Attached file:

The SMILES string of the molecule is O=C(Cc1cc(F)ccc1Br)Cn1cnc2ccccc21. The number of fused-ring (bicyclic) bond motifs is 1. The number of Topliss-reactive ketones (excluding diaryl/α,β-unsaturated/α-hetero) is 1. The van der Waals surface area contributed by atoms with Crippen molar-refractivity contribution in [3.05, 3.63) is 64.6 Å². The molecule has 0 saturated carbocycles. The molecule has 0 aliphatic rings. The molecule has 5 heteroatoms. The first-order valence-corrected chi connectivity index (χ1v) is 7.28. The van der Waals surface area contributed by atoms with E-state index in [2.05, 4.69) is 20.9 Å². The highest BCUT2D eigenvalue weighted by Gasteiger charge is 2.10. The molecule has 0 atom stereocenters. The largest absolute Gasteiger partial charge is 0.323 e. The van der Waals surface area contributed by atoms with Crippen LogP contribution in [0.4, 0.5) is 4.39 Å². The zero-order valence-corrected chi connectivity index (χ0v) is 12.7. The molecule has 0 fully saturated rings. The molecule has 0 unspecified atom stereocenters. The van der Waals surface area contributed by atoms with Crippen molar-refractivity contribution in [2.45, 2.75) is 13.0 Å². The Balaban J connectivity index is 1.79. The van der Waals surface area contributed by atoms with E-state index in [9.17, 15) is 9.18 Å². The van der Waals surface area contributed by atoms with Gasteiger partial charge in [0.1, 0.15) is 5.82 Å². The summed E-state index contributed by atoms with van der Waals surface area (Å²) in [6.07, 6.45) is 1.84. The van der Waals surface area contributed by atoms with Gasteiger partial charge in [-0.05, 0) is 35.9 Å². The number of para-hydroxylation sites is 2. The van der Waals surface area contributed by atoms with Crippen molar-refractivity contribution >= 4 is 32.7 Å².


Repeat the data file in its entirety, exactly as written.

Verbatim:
The SMILES string of the molecule is O=C(Cc1cc(F)ccc1Br)Cn1cnc2ccccc21. The number of fused-ring (bicyclic) bond motifs is 1. The number of Topliss-reactive ketones (excluding diaryl/α,β-unsaturated/α-hetero) is 1. The van der Waals surface area contributed by atoms with Crippen molar-refractivity contribution in [3.05, 3.63) is 64.6 Å². The molecule has 0 saturated carbocycles. The molecule has 0 aliphatic rings. The molecule has 5 heteroatoms. The first-order valence-corrected chi connectivity index (χ1v) is 7.28. The van der Waals surface area contributed by atoms with E-state index in [2.05, 4.69) is 20.9 Å². The highest BCUT2D eigenvalue weighted by Gasteiger charge is 2.10. The molecule has 0 atom stereocenters. The largest absolute Gasteiger partial charge is 0.323 e. The van der Waals surface area contributed by atoms with Crippen LogP contribution in [0.4, 0.5) is 4.39 Å². The zero-order valence-corrected chi connectivity index (χ0v) is 12.7. The molecule has 0 fully saturated rings. The molecule has 0 unspecified atom stereocenters. The van der Waals surface area contributed by atoms with Crippen molar-refractivity contribution in [2.45, 2.75) is 13.0 Å². The Balaban J connectivity index is 1.79. The van der Waals surface area contributed by atoms with E-state index in [9.17, 15) is 9.18 Å². The van der Waals surface area contributed by atoms with Gasteiger partial charge in [0.1, 0.15) is 5.82 Å². The summed E-state index contributed by atoms with van der Waals surface area (Å²) in [6.07, 6.45) is 1.84. The van der Waals surface area contributed by atoms with Gasteiger partial charge in [-0.05, 0) is 35.9 Å². The number of para-hydroxylation sites is 2. The van der Waals surface area contributed by atoms with Crippen molar-refractivity contribution >= 4 is 32.7 Å².